American exporters that are selling in China will continue to expand in the world’s most populous market, according to a survey by Europe’s largest bank, providing a measure of on-the-ground business reality that repudiates the basis for the US-China trade war.
More than half of the US companies that sell to China count the nation as among their top three destinations for business expansion in the next three to five years, according to HSBC’s survey in September of 1,205 companies. The sentiment was strongest in the US (58 per cent), and among manufacturers (51 per cent), the survey showed.
Technology and consultancy services, as well as consumer electronics and appliances are among the fastest-growing sectors for US companies, HSBC said.
“This dovetails with their strong belief that their specialist expertise and their competitive pricing will drive growth in sales in China,” said HSBC’s Asia-Pacific Head of Commercial Banking Stuart Tait, during an unveiling of the survey data at the China International Import Expo in Shanghai.
The survey data is further evidence of how the trade war started by US Donald Trump’s administration contradicts the benefits of globalisation, including the business interests of American manufacturers and exporters, many of whom form the core of his constituency. In midterm congressional elections that closed overnight, American voters expressed their discontent with Trump on a range of issues, returning the opposition Democrats to reclaim the House of Representatives to provide a check on the president’s policies.
American exhibitors make up the third-largest congregation at the Shanghai expo, even if their country is not represented by a national arena, with 136 exhibitors showing more than 500 different types of products, according to the organiser’s website.
China is the most important market for 40 per cent of US companies surveyed, and for 39 per cent of firms based in the United Arab Emirates (UAE), HSBC said. In the Asia-Pacific, China – the dominant economic and military power in the region – counts as the No. 1 priority to the business future of companies in Malaysia (91 per cent) and Australia (84 per cent).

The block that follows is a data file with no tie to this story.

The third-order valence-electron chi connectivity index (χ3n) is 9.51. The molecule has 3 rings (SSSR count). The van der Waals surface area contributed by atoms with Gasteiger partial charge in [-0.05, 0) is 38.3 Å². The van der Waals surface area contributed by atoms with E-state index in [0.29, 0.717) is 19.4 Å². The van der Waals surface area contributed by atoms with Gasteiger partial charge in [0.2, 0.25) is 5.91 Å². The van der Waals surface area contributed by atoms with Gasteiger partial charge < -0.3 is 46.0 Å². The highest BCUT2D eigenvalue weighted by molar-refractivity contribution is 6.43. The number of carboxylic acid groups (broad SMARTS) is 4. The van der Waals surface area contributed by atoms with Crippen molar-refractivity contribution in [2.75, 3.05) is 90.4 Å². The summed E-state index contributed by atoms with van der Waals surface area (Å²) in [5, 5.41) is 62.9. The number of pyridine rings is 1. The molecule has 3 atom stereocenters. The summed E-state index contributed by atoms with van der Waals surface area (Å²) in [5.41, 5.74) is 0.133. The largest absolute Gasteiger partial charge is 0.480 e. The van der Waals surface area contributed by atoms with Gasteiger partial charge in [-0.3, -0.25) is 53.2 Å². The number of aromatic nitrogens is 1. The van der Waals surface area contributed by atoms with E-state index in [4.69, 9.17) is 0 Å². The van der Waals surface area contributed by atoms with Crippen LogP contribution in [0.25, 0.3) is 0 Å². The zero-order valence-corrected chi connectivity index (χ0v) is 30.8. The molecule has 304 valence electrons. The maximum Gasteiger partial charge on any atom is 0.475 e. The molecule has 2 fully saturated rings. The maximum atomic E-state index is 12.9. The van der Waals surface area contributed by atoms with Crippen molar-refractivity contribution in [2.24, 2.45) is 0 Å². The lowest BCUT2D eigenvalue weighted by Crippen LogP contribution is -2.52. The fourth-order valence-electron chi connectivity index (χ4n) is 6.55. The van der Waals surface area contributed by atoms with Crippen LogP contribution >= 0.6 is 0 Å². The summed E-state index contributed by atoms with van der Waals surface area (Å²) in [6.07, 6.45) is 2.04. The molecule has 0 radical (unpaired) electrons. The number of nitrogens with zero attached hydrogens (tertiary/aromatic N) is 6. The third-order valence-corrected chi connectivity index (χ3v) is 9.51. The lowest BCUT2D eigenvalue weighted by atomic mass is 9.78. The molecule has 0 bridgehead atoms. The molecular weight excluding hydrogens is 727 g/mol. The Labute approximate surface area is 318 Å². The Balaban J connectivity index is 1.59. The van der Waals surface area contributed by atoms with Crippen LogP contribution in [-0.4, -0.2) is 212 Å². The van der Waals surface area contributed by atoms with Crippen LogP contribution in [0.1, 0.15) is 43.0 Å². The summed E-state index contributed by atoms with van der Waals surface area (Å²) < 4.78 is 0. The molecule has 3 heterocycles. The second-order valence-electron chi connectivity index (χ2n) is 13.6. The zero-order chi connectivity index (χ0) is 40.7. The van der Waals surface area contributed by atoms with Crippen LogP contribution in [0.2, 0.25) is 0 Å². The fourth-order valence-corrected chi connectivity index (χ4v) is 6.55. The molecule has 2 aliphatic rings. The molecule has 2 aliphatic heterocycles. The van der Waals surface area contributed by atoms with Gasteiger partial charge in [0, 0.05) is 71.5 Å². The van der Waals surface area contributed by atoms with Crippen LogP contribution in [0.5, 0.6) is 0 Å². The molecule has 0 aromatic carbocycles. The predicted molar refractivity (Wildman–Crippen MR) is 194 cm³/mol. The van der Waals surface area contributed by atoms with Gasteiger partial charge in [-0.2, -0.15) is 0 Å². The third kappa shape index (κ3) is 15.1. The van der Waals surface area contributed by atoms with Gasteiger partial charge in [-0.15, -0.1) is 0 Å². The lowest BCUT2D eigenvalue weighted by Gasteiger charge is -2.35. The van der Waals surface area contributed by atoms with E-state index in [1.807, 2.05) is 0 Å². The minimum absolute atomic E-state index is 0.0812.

The survey data does offer some instructive business lessons in light of the ongoing trade war.
“To succeed in the future, international businesses must be “Made for China”, Tait said, adding that young, technology-savvy Chinese consumers are becoming increasingly like their peers in developed economies. “China is no longer just the world’s factory; its fast-growing consumer market is prompting international businesses to re-evaluate how and what they sell to China.”
China’s economy has expanded 225 times since 1978, growing eightfold since it joined the World Trade Organisation, and is poised to surpass the US as the world’s largest economy around 2030, based on current growth trajectory. That has lifted 500 million people – more than the entire US population – out of abject poverty, according to World Bank estimates, and created a middle class that numbers in the hundreds of millions.
Rising affluence and increasing disposable income form the key growth catalysts for exporters that sell to China, according to 30 per cent of those surveyed.
Adapting to a distinct business culture, local taste, and a fast-changing infrastructure highlighted by e-commerce and online payment are the top changes for foreign exporters, HSBC said.
The importance of e-commerce to the under-40 demographic is clear. These consumers have grown up alongside the phenomenal expansion of online shopping platforms, which recorded sales of over US$1 trillion in 2017, the report said.
Businesses already selling to China identify the importance of having both a physical and an online presence to reach their target consumers. The strategies most commonly used to access the Chinese market are developing local distributor networks (51 per cent), entering into joint ventures (47 per cent) and selling directly via e-commerce and smartphone-enabled shopping, or m-commerce (46 per cent), HSBC said.